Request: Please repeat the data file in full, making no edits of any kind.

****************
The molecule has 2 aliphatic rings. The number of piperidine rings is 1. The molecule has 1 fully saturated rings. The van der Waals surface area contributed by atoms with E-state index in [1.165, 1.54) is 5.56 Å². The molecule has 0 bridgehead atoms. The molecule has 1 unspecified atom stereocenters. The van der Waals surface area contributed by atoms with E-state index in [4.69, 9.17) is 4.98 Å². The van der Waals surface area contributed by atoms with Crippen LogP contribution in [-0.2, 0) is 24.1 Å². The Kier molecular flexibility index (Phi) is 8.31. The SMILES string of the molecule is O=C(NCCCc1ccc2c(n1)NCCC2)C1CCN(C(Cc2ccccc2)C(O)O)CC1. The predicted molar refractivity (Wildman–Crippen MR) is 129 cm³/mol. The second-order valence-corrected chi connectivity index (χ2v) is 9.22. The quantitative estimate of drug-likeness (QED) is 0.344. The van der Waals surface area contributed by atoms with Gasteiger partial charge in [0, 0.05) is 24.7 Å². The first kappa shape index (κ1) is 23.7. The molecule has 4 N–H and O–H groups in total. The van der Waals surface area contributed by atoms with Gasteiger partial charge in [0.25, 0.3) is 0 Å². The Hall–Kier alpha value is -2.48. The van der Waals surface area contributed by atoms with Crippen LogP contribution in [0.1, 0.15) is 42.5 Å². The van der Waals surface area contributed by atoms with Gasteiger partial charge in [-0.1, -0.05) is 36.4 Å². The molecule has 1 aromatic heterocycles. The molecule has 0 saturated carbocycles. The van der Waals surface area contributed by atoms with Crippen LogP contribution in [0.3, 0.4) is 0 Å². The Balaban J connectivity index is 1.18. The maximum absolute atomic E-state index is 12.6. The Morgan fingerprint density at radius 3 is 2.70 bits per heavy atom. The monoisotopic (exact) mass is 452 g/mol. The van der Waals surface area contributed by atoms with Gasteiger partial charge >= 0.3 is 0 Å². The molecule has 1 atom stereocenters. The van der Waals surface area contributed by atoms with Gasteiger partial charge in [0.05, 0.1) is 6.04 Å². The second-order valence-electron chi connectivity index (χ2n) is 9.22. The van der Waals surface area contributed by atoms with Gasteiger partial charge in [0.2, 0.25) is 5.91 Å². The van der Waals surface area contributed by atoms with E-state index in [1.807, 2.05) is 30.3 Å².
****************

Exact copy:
The molecule has 2 aliphatic rings. The number of piperidine rings is 1. The molecule has 1 fully saturated rings. The van der Waals surface area contributed by atoms with E-state index in [1.165, 1.54) is 5.56 Å². The molecule has 0 bridgehead atoms. The molecule has 1 unspecified atom stereocenters. The van der Waals surface area contributed by atoms with E-state index in [4.69, 9.17) is 4.98 Å². The van der Waals surface area contributed by atoms with Crippen LogP contribution in [-0.2, 0) is 24.1 Å². The Kier molecular flexibility index (Phi) is 8.31. The SMILES string of the molecule is O=C(NCCCc1ccc2c(n1)NCCC2)C1CCN(C(Cc2ccccc2)C(O)O)CC1. The predicted molar refractivity (Wildman–Crippen MR) is 129 cm³/mol. The second-order valence-corrected chi connectivity index (χ2v) is 9.22. The quantitative estimate of drug-likeness (QED) is 0.344. The van der Waals surface area contributed by atoms with Gasteiger partial charge in [0, 0.05) is 24.7 Å². The first kappa shape index (κ1) is 23.7. The molecule has 4 N–H and O–H groups in total. The van der Waals surface area contributed by atoms with Gasteiger partial charge in [0.25, 0.3) is 0 Å². The Hall–Kier alpha value is -2.48. The van der Waals surface area contributed by atoms with Crippen LogP contribution in [0.1, 0.15) is 42.5 Å². The van der Waals surface area contributed by atoms with Gasteiger partial charge in [-0.1, -0.05) is 36.4 Å². The molecule has 1 aromatic heterocycles. The molecule has 0 saturated carbocycles. The van der Waals surface area contributed by atoms with Crippen LogP contribution in [0.3, 0.4) is 0 Å². The Balaban J connectivity index is 1.18. The maximum absolute atomic E-state index is 12.6. The Morgan fingerprint density at radius 3 is 2.70 bits per heavy atom. The monoisotopic (exact) mass is 452 g/mol. The van der Waals surface area contributed by atoms with Gasteiger partial charge >= 0.3 is 0 Å². The molecule has 1 atom stereocenters. The van der Waals surface area contributed by atoms with Gasteiger partial charge in [0.05, 0.1) is 6.04 Å². The second-order valence-electron chi connectivity index (χ2n) is 9.22. The van der Waals surface area contributed by atoms with Gasteiger partial charge in [0.2, 0.25) is 5.91 Å². The van der Waals surface area contributed by atoms with E-state index in [1.807, 2.05) is 30.3 Å².